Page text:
Sunday, January 15, 2012
Woman on the Run
Here's something that's a lot less effective when you live in the country: dramatically storming out.
In the city, after you've slammed the door, you step into the dark unknown where the metropolis swallows you whole. It's possible, in these circumstances, to make the person with whom you're at odds sweat a little, for whatever pernicious act they've inflicted on your poor tormented soul.
It doesn't work nearly so well if you have to put on your hat, scarf and boots, walk to the car, scrape the snow and ice off the windshield, warm it a little and back carefully out the driveway. It's less impactful, from a cinematic standpoint, if the person who's pushed you well beyond your limit, sees you get your side mirror tangled in the bushes on the way out.
The other weekend I felt the need to leave the house with statement. This WILL NOT STAND!
I managed to get out and down the driveway with some vigor, but the moment my tires hit pavement I was no longer a woman scorned, but rather a sad sack on a country lane with the defrost fan running high, trying to make out the road ahead through a tiny portal of defogged window glass. Nowhere to go.
If you storm out in the big city you can walk the darkened streets listening to the soundtrack of your personal noir film, titled, "You Did This to Me", starring you as the under-appreciated heroine. In the country you can only fume in a Giant Eagle parking lot listening to an NPR fund drive.
I try not to be overly dramatic too often, but now and again I like to remind my people that they are free to go fuck themselves.
Living out here it's hard for your walk-out to differentiate itself from the five-year-old-boy version. Vild, at that tender age, ran away from home into the family backyard, where thirty minutes later his parents found him "living" in a leaf pile. I definitely did not want my rebel yell to be muffled by lawn clippings. My statement needed to be bigger than the compost heap.
The most drama I could muster was a timely showing of Mission Impossible-the sequel. That, and a large popcorn. I wasn't exactly turning to prostitution to support my habit, but this act of defiance would take me from the house and away from those terrible people I call my family. It would prove, irrefutably, that I am a woman with mystery wrapped around me like a chiffon scarf in a Hitchcock movie. I can pull on my protective snow gear, go to a mediocre movie at a convenient showtime - and I might NOT pick up milk for breakfast on my way home! If only a Ford Freestar could peel out without tossing the booster seat against the door.
At the theater, I continued to blow the cool air of intrigue - buying a single ticket, standing in the stupidly inefficient line, anticipating the consumption of a giant snack.
The three 'visor' employees, whose job it is to ply me with over sized vats and vessels wearing open hats and aprons, do so with astonishing sloth. There is no fervor to match my inner tempest. The menu of nine expensive things takes them seven to ten minutes per customer to serve. Surely another sequel to the film I'm trying to see will be made by the time I get my bucket and trough. Never mind that they are pulling the wind from my melodramatic sails with the dead calm of their incompetence.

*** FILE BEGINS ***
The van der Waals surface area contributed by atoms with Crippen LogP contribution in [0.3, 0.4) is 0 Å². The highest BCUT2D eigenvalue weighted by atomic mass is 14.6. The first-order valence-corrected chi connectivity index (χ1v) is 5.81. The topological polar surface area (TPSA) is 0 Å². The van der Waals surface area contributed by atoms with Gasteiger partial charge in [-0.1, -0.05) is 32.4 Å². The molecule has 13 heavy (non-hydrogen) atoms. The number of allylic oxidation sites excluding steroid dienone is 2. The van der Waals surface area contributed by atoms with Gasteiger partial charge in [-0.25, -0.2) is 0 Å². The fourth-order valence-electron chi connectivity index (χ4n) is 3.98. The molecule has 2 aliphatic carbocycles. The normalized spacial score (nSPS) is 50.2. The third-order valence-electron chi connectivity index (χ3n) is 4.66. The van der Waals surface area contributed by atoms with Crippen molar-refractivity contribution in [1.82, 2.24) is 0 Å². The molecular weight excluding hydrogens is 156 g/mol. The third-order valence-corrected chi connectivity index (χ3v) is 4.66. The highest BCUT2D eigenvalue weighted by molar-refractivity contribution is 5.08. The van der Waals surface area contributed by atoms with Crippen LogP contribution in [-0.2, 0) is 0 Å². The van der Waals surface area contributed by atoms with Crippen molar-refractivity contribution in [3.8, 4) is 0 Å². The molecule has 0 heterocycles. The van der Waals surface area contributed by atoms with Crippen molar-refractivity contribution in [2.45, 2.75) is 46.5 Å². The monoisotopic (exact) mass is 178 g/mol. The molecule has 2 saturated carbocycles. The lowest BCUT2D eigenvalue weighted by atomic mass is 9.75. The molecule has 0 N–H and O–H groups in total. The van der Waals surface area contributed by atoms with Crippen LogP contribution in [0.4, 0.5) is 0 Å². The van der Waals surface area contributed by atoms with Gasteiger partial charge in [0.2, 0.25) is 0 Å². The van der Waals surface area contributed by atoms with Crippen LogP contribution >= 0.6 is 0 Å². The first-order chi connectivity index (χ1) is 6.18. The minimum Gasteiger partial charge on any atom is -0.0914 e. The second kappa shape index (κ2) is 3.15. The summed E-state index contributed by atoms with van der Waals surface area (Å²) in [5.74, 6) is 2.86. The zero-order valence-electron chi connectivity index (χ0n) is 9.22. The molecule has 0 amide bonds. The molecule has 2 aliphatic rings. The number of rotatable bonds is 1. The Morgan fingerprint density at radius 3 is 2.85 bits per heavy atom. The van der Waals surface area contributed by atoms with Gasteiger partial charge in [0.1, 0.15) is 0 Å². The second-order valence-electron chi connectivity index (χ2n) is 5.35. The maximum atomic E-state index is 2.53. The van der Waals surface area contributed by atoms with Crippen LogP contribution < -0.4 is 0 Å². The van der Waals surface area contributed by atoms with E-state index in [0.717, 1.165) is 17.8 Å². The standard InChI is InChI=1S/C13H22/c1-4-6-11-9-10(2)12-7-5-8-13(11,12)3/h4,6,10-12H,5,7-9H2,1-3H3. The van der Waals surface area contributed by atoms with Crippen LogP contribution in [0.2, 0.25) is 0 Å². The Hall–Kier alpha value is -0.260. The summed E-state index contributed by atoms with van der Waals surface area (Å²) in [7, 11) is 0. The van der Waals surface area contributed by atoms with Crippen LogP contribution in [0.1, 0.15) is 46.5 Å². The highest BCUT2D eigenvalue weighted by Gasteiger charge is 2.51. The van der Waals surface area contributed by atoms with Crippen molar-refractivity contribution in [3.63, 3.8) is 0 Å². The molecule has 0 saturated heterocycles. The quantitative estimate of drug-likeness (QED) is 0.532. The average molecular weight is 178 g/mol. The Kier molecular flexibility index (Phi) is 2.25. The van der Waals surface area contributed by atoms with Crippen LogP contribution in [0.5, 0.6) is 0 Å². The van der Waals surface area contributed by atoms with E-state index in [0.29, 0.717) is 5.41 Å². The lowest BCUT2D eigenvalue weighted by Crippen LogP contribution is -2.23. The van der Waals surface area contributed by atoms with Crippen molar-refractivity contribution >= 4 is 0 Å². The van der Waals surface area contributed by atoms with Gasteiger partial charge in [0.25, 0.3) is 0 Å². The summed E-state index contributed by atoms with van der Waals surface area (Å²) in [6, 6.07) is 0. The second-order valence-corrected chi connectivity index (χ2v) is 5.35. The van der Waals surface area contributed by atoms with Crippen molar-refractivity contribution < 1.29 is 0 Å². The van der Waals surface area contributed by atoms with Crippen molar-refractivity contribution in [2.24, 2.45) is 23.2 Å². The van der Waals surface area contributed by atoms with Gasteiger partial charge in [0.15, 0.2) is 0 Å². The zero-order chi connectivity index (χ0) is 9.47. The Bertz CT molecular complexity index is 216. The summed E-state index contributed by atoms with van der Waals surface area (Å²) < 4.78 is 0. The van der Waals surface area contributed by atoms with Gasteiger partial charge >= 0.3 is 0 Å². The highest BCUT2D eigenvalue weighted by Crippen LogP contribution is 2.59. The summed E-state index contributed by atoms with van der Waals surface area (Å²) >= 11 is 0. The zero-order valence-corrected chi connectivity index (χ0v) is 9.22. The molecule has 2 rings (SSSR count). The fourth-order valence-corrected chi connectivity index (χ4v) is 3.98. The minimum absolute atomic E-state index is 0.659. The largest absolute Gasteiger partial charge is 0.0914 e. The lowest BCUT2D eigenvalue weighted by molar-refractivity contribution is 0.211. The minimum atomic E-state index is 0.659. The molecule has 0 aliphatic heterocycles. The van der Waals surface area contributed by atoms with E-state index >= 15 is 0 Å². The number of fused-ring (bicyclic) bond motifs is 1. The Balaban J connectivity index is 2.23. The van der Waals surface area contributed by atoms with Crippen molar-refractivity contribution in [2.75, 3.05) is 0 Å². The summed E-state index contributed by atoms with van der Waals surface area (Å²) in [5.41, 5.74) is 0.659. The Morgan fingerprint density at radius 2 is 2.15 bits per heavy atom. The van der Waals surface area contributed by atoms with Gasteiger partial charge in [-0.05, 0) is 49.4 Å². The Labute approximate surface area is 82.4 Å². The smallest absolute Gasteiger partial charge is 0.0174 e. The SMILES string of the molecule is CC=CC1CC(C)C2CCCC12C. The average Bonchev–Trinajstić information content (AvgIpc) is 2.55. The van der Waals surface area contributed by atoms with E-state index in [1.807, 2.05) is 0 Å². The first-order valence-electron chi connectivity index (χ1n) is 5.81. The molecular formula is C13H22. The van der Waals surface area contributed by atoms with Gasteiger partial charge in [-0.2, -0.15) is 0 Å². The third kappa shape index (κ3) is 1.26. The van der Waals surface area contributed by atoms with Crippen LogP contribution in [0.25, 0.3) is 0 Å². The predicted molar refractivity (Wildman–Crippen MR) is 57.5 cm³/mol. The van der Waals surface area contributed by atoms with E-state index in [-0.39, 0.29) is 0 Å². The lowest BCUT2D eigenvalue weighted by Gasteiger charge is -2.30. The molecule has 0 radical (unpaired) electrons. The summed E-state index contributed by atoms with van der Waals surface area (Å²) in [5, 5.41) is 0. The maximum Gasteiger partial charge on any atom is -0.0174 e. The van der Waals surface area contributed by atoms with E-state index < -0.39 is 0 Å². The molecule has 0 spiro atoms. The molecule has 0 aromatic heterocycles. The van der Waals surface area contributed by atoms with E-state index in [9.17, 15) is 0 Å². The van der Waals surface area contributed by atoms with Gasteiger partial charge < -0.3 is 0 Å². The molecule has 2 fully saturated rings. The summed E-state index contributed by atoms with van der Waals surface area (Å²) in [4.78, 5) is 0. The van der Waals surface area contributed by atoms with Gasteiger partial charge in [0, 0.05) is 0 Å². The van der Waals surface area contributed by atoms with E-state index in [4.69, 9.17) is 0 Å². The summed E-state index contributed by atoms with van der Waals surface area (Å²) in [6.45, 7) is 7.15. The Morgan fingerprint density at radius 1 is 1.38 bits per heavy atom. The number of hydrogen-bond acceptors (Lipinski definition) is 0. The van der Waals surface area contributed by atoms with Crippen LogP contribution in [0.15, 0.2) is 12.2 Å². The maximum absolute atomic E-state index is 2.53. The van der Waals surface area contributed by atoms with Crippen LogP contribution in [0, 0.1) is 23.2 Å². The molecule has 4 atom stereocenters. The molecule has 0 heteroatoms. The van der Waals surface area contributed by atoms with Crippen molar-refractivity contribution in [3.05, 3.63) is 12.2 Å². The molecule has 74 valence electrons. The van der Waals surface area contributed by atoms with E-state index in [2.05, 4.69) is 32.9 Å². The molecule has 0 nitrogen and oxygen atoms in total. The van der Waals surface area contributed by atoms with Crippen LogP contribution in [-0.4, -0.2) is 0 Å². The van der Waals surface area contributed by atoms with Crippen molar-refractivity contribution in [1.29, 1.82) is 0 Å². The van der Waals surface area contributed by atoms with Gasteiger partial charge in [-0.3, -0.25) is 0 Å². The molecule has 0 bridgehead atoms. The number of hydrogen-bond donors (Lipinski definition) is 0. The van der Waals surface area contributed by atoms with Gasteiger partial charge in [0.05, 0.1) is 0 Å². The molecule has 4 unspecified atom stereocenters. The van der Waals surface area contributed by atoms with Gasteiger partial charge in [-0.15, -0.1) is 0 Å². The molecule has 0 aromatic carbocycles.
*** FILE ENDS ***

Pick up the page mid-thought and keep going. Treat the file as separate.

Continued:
Keeping this low-productivity machine grinding along, is that other employee. Suit-man.
He's that guy who comes from the back to fill cups when the line begins to groan audibly with inefficiency. He's the older young guy, who has, as part of his boss-man paraphernalia, an earpiece. His Associates Degree in Hotel Management has earned him this badge and you will not take it away from him. Like the secret service, this middle-manager needs to be in constant radio contact with his subordinates, the Visor employees, even as he stands next to them scooping kernels into pails, within speaking range. He might, without notice, have to guide in the butter chopper, as it lands in the parking lot next to the dollar store. There is time sensitive data he needs to relay to the girl with the sweeper in theater 8 of this, Hell's Octiplex.
Back in the day, when I needed space, I'd smoke half a pack of cigs on a foggy beach in San Francisco. I damned the heedless souls who'd befouled me with my devil-may-care promise of early-onset lung cancer and heart disease. Or once, drunk and foul in Cabo San Lucas, I staggered the streets muttering, then wrote illegible letters on cocktail napkins in a bar owned by Sammy Hagar. Later that day, as I lay with my face on the cool tile of the bathroom floor, my un-boyfriend wouldn't even bring me a coke from the vending machine when I begged him. My performance as a woman unfettered was electrifying.
I ask suit-man to hold the butter while I willfully ignore the message from my kid who wants to know if I'm still going to make dinner and if not, can he have three cookies. I ignore the next one as well, the one inquiring if I might, on my way home, be able to stop and get some colored folders.
It's as if they don't know that I've quit them. That I am an island. That I am no man's servant.
As Tom Cruise climbs the outside glass of a skyscraper I text them in the dark: Yes, I'll bring the folders.